TAMPA — Most of last weekend’s Bucs-Patriots trappings never found their way out of Foxborough.
The emotional homecoming, marvel versus mentor story line, statistical immortality — the Bucs left them behind like a vapor trail of poignance as their charter jet headed southward, toward the next challenge.
“They all count the same,” Tom Brady said Thursday. “It doesn’t matter what happened last week, we’ve got to put everything into it this week.”
In a league that doesn’t suffer letdowns (see Cardinals 37, Rams 20), Brady’s words are as profound as they are trite. Seems the Dolphins (1-3) will arrive in town packing a subplot very familiar to the one that gave Brady fits last Sunday.
For the second week in a row, he’ll be facing a head coach who knows his every nuance.
Dolphins third-year coach Brian Flores spent more than a decade (2008-2018) with Brady and the Patriots, the last eight seasons as a defensive coach. His defensive coordinator, Josh Boyer, spent 13 seasons (2006-2018) on Bill Belichick’s staff, most as a secondary coach.
“Thousands of practices, probably 1,500 practices,” Brady said of his familiarity with Flores.
“It’s a lot over a long period of time, and ‘Flo’ does a great job. He’s a great football coach. He’s coached different positions on the defensive side of the ball, so I think he has a great understanding.’'
Naturally, the admiration is mutual.
“There’s no confusing him,” Flores said. “He’s seen everything, so ... I could sit here and say, ‘Yeah, you can do this and do that,’ but there’s no confusing the guy.”
Miami arrives at Raymond James Stadium 24th in the league in total defense (388.3 yards per game) and 25th in scoring defense (27.3 ppg), but the numbers bely the turnaround Flores and Boyer have orchestrated in South Florida. The Dolphins allowed the fifth-fewest points in the NFL (21.1 per game) last season, tying for the NFL lead with 18 interceptions. Cornerback Xavien Howard had an NFL-high 10.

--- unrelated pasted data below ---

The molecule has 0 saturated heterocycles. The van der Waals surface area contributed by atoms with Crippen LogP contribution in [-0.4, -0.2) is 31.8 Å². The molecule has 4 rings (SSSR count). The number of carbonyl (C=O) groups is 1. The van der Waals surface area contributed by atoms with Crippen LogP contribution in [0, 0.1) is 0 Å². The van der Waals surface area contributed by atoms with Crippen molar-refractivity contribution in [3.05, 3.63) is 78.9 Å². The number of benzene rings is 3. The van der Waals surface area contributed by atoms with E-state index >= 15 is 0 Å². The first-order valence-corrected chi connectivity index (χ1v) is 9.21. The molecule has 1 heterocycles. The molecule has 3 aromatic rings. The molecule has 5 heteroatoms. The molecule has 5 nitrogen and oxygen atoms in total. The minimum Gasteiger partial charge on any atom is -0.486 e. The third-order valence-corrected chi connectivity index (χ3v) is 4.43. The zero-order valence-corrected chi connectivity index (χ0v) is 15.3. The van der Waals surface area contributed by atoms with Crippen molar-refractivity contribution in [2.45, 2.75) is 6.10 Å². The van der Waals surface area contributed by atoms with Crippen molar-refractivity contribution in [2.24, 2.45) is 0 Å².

Yet they acted aggressively in the offseason to upgrade the secondary, signing free agents Jason McCourty and Justin Coleman, and drafting Oregon safety Jevon Holland in the second round.
“I think this secondary is a lot better than the one we just played,” Bucs coach Bruce Arians said.
“They spent a lot of money in the secondary. I think Coach Flores has done a heck of job with that defense and it’s a very similar defense.”
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Eerily similar, as it pertains to Brady.
Fifteen weeks after humiliating Flores’ team, 43-0, in Week Two of the 2019 season, Brady faced the Dolphins again in his final regular-season game at Gillette Stadium. On a modest statistical day (16-of-29, 221 yards), he threw a second-quarter pick-six (to Eric Rowe) as Miami built an early 10-point lead.
Brady rallied the Patriots late, but former Buc Ryan Fitzpatrick’s 5-yard scoring pass to Mike Gesicki with 24 seconds remaining sealed a 27-24 Dolphins win that sent New England to the wild-card round of the AFC playoffs.
“They have really good pressures, a variety of fronts. They do a good job disguising coverages and they try to throw the quarterback off a bit,” Brady said.
“I’ve just been studying them all week and going back in the last year. ... Obviously I’ve got a lot of familiarity with things they’ve done in the past, but I’ve tried to be prepared for as much as I can.”
Contact Joey Knight at email@example.com. Follow TBTimes_Bulls
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